The effects of suma are quite subtle, so it is best used by people who are more sensitive to the effects of herbs. Those who need a stronger jolt to get their sex drive going may not appreciate suma. It is good to combine suma with other herbal aphrodisiacs such as catuaba or muira puama for stronger, more broad effects.
General Safety, Cautions & Side Effects: No side effects or reactions to suma have been discovered. Long-term effects are not known because it is a less commonly used herb with not many studies done on it.
Latin Name: Tribulus terrestris
Other names: Goat’s head, Puncture vine, Caltrops, Gokshura, Ji li (Pinyin), Bai ji li,
Part Used: Fruit
Description: Tribulus grows wild throughout the world including areas of North and South America, Australia, Africa, India, Asia the Middle East and Europe. It is a small plant the produces very spiky fruits that look similar to a caltrop – a spiked weapon used in Ancient Rome.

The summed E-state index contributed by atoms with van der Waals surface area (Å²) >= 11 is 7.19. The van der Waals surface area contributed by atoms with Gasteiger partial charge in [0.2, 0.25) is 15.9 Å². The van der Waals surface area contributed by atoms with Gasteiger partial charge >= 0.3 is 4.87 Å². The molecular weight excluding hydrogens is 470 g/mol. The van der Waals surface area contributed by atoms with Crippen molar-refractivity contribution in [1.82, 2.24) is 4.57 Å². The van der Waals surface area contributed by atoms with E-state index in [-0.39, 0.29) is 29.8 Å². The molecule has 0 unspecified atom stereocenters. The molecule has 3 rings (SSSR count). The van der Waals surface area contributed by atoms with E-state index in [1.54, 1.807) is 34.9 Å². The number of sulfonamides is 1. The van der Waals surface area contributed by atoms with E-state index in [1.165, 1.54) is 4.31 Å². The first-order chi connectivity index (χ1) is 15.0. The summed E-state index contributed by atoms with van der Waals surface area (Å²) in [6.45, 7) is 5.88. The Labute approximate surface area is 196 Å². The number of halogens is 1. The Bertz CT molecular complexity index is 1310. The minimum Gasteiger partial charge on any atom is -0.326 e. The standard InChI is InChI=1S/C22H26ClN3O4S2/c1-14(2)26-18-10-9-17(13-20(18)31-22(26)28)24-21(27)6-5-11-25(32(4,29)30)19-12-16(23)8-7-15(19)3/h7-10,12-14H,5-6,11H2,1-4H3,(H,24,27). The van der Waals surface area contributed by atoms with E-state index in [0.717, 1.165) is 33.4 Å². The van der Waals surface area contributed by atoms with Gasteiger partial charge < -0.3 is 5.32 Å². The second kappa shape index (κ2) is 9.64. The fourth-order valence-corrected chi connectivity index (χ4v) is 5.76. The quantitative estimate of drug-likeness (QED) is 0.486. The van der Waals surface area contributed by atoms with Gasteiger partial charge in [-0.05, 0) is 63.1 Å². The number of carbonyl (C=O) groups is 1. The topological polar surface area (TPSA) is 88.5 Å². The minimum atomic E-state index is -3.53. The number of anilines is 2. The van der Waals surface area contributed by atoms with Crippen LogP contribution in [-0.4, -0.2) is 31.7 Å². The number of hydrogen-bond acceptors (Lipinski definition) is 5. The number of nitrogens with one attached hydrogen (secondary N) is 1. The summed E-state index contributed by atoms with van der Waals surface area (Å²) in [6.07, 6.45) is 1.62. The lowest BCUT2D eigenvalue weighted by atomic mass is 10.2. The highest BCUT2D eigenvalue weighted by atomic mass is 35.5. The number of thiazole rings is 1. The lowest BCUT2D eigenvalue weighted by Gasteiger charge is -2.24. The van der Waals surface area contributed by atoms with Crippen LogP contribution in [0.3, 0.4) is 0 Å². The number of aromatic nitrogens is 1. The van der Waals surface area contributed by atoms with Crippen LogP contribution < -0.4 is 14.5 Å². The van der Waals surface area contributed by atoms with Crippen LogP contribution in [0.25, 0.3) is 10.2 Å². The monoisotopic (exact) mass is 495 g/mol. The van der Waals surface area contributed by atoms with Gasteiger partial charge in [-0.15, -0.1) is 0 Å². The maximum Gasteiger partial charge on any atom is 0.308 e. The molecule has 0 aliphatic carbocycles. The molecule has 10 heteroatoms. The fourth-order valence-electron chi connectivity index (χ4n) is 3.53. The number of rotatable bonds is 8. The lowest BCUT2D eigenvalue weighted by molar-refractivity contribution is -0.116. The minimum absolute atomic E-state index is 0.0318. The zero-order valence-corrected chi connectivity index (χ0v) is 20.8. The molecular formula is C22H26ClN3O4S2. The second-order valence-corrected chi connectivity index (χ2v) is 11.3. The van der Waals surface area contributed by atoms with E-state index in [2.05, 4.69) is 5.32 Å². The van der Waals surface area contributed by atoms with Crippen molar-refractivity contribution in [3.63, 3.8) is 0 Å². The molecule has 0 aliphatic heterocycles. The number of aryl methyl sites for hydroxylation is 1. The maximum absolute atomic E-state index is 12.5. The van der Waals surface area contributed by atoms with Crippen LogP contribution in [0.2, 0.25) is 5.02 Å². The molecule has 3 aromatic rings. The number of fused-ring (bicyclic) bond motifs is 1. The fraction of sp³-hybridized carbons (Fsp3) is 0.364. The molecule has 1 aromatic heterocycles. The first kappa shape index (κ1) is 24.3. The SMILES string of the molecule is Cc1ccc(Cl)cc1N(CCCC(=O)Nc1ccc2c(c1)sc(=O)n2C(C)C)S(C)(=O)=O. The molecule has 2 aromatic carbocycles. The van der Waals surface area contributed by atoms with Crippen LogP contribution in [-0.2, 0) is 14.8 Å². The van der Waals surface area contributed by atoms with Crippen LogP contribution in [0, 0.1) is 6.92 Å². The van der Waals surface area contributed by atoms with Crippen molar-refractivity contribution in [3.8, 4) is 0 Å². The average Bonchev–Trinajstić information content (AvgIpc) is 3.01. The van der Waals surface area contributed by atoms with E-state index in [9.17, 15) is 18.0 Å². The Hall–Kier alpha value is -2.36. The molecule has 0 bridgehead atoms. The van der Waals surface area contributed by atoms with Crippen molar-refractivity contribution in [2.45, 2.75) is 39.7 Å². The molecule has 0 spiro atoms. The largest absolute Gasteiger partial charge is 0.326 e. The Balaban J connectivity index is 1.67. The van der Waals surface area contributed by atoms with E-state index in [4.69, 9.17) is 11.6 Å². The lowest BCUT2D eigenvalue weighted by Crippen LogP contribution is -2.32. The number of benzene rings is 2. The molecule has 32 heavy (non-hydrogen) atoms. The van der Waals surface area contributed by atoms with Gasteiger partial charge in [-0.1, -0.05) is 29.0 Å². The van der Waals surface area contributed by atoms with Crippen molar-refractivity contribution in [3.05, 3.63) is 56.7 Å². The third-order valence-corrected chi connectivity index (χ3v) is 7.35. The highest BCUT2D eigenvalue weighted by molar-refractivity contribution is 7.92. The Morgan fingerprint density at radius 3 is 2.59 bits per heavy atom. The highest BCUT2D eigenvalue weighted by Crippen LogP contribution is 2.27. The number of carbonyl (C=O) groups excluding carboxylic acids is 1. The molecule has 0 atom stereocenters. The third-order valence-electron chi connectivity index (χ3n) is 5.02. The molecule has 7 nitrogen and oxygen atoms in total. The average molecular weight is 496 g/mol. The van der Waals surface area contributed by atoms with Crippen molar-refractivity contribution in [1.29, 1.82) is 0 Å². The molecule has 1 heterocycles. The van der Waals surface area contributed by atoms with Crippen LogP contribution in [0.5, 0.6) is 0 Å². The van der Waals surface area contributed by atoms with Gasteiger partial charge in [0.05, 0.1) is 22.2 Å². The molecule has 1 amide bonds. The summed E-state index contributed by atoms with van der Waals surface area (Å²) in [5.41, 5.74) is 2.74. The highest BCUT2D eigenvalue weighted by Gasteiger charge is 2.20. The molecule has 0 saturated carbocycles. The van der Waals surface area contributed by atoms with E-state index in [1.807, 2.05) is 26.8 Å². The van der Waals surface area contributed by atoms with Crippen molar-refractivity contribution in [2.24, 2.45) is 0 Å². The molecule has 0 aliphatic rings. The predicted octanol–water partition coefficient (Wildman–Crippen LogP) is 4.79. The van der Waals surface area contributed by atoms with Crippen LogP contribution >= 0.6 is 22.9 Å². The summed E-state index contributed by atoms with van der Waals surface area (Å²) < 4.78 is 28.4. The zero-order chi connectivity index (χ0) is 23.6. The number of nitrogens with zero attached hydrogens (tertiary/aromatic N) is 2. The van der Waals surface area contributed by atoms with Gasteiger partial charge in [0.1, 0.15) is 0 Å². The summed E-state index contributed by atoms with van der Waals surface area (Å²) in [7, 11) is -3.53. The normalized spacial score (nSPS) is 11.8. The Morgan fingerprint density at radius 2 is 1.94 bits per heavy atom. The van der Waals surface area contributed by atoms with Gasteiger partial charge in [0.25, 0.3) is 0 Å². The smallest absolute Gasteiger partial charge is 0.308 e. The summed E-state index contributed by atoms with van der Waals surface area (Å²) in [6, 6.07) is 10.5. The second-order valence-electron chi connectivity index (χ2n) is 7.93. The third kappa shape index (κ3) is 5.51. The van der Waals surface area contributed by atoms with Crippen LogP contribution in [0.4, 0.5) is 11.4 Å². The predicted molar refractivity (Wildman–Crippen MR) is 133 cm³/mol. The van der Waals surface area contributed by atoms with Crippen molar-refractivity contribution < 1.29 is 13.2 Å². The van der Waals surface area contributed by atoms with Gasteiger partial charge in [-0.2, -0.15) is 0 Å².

History: Tribulus has been used successfully in the folk medicine of many cultures for many centuries to treat various ailments.
Aphrodisiac Properties: Tribulus increases the level of testosterone, an important hormone for sexual arousal in both men and women. It also decreases levels of prolactin in women; high levels of prolactin are associated with decreased libido.
Tribulus has a moderate effect on enhancing libido and sexual sensitivity, giving more arousal and increased sexual thoughts. It increases nitric oxide levels which increases blood flow to the genitals allowing for greater ease in obtaining and sustaining an erection.
Other Uses: Tribulus is a well-known diuretic. It is used to treat kidney stones and is an effective kidney tonic. It lowers blood pressure, blood sugar levels, and cholesterol. There is evidence that Tribulus may reduce angina. Tribulus is shown to have anti-microbial and anti-tumor properties.
Because of its testosterone enhancing effects, Tribulus is used in many bodybuilding formulas.